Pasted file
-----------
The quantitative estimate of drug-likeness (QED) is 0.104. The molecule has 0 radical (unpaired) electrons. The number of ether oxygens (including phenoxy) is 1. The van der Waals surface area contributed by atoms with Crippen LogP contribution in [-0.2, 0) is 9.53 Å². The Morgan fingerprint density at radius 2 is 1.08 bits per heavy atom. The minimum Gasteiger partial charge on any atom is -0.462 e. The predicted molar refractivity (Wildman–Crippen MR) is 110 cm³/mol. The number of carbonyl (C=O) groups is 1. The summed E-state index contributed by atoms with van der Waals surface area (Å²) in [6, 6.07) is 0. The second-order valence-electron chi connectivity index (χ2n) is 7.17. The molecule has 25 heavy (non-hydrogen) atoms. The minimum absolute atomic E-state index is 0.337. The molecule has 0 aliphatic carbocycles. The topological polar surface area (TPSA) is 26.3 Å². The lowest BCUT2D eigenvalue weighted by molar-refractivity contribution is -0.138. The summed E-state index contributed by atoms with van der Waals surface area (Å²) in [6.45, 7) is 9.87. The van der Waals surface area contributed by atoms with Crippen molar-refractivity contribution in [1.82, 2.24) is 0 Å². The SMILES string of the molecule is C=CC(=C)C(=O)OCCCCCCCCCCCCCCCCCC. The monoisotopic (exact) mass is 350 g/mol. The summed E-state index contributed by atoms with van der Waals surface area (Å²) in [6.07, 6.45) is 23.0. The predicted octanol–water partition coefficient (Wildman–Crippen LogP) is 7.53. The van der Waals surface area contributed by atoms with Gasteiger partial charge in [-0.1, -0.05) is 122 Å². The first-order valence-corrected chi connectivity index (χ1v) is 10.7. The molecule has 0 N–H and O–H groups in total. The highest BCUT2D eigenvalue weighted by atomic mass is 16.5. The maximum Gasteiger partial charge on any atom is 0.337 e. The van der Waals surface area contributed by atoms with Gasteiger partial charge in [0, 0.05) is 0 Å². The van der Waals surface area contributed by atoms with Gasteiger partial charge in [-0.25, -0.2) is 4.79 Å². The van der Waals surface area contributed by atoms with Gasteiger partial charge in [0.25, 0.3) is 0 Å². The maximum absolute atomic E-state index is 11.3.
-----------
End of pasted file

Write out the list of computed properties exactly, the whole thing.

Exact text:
The quantitative estimate of drug-likeness (QED) is 0.104. The molecule has 0 radical (unpaired) electrons. The number of ether oxygens (including phenoxy) is 1. The van der Waals surface area contributed by atoms with Crippen LogP contribution in [-0.2, 0) is 9.53 Å². The Morgan fingerprint density at radius 2 is 1.08 bits per heavy atom. The minimum Gasteiger partial charge on any atom is -0.462 e. The predicted molar refractivity (Wildman–Crippen MR) is 110 cm³/mol. The number of carbonyl (C=O) groups is 1. The summed E-state index contributed by atoms with van der Waals surface area (Å²) in [6, 6.07) is 0. The second-order valence-electron chi connectivity index (χ2n) is 7.17. The molecule has 25 heavy (non-hydrogen) atoms. The minimum absolute atomic E-state index is 0.337. The molecule has 0 aliphatic carbocycles. The topological polar surface area (TPSA) is 26.3 Å². The lowest BCUT2D eigenvalue weighted by molar-refractivity contribution is -0.138. The summed E-state index contributed by atoms with van der Waals surface area (Å²) in [6.45, 7) is 9.87. The van der Waals surface area contributed by atoms with Crippen molar-refractivity contribution in [1.82, 2.24) is 0 Å². The SMILES string of the molecule is C=CC(=C)C(=O)OCCCCCCCCCCCCCCCCCC. The monoisotopic (exact) mass is 350 g/mol. The summed E-state index contributed by atoms with van der Waals surface area (Å²) in [6.07, 6.45) is 23.0. The predicted octanol–water partition coefficient (Wildman–Crippen LogP) is 7.53. The van der Waals surface area contributed by atoms with Gasteiger partial charge in [-0.1, -0.05) is 122 Å². The first-order valence-corrected chi connectivity index (χ1v) is 10.7. The molecule has 0 N–H and O–H groups in total. The highest BCUT2D eigenvalue weighted by atomic mass is 16.5. The maximum Gasteiger partial charge on any atom is 0.337 e. The van der Waals surface area contributed by atoms with Gasteiger partial charge in [0, 0.05) is 0 Å². The van der Waals surface area contributed by atoms with Gasteiger partial charge in [-0.25, -0.2) is 4.79 Å². The van der Waals surface area contributed by atoms with Gasteiger partial charge in [0.25, 0.3) is 0 Å². The maximum absolute atomic E-state index is 11.3.